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In a Dec. 8, 2019 file photo, an Air Force carry team moves a transfer case containing the remains of Navy Ensign Joshua Watson, at Dover Air Force Base, Del.

The Canadian Press

Al-Qaida’s branch in Yemen claimed responsibility Sunday for last year’s deadly shooting at the Naval Air Station Pensacola by an aviation student from Saudi Arabia.

The shooter, 2nd Lt. Mohammed Saeed Alshamrani, was a member of the Saudi Air Force in training at the base. He opened fire inside a classroom at the base on Dec. 6, killing three people and wounding two sheriff’s deputies before one of the deputies killed him. Eight others were also hurt.

Al-Qaida in the Arabian Peninsula, or AQAP, released a video claiming the attack. SITE Intelligence Group, which tracks messaging by militant groups, reported the claim.

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AQAP has long been considered the global network’s most dangerous branch and has attempted to carry out attacks on the U.S. mainland.

The 18-minute video did not provide evidence of training the shooter, but did indicate that Alshamrani and AQAP were in communication, said Rita Katz, director of SITE. It was not clear when the video was recorded.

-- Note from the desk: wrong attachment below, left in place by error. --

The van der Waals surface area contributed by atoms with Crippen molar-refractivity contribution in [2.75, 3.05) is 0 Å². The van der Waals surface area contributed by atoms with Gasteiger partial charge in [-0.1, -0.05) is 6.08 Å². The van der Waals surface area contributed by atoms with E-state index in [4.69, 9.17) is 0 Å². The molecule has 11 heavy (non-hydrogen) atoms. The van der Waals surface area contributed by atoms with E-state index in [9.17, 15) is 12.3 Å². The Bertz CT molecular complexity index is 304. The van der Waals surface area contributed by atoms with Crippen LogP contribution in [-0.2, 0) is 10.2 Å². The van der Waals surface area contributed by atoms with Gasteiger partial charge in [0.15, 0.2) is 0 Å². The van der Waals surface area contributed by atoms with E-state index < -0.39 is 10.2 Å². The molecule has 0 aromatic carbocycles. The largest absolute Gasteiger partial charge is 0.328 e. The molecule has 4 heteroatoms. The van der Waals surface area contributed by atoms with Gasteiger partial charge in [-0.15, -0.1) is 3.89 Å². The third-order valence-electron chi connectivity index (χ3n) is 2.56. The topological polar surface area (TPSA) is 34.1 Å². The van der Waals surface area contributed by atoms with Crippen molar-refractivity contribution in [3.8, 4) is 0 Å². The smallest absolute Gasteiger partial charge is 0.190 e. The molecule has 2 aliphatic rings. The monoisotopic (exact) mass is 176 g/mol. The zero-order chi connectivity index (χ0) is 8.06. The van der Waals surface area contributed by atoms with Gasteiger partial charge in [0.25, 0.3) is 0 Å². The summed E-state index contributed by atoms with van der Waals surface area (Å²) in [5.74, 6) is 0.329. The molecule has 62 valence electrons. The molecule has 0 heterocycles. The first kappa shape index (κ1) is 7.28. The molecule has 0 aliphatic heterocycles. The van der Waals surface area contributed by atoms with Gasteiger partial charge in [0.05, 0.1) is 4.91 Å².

The video claimed that Alshamrani had been planning for years to attack a U.S. base, and had been training and “selecting” targets.

The video, which was viewed by The Associated Press, provided a will written by Alshamrani to his family in September 2019, three months prior to attack. He said he wanted to attack the U.S., citing religious reasons. However, he made no mention of al-Qaida.

Foreign nationals participating in U.S. training go through a vetting process. The Pentagon says it includes screening for any illicit drug activities, support for terrorist organizations, corruption and criminal conduct.

The video included audio from top AQAP leader Qassim al-Rimi claiming “full responsibility” for the attack by Alshamrani, calling him “the hero, the courageous knight.”

A suspected U.S. drone strike destroyed a building housing al-Qaida militants last week in eastern Yemen. President Donald Trump retweeted several tweets and media reports that seemed to offer confirmation the strike killed al-Rimi.

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Katz also said that AQAP did not state “May Allah Protect Him” in regard to al-Rimi, as its releases usually do. “(This) adds yet more suggestion to him indeed being killed,” she tweeted.

Al-Rimi was one of AQAP’s founders and became the group’s leader after Nasser al-Wahishi was killed in a U.S. drone strike in 2015.

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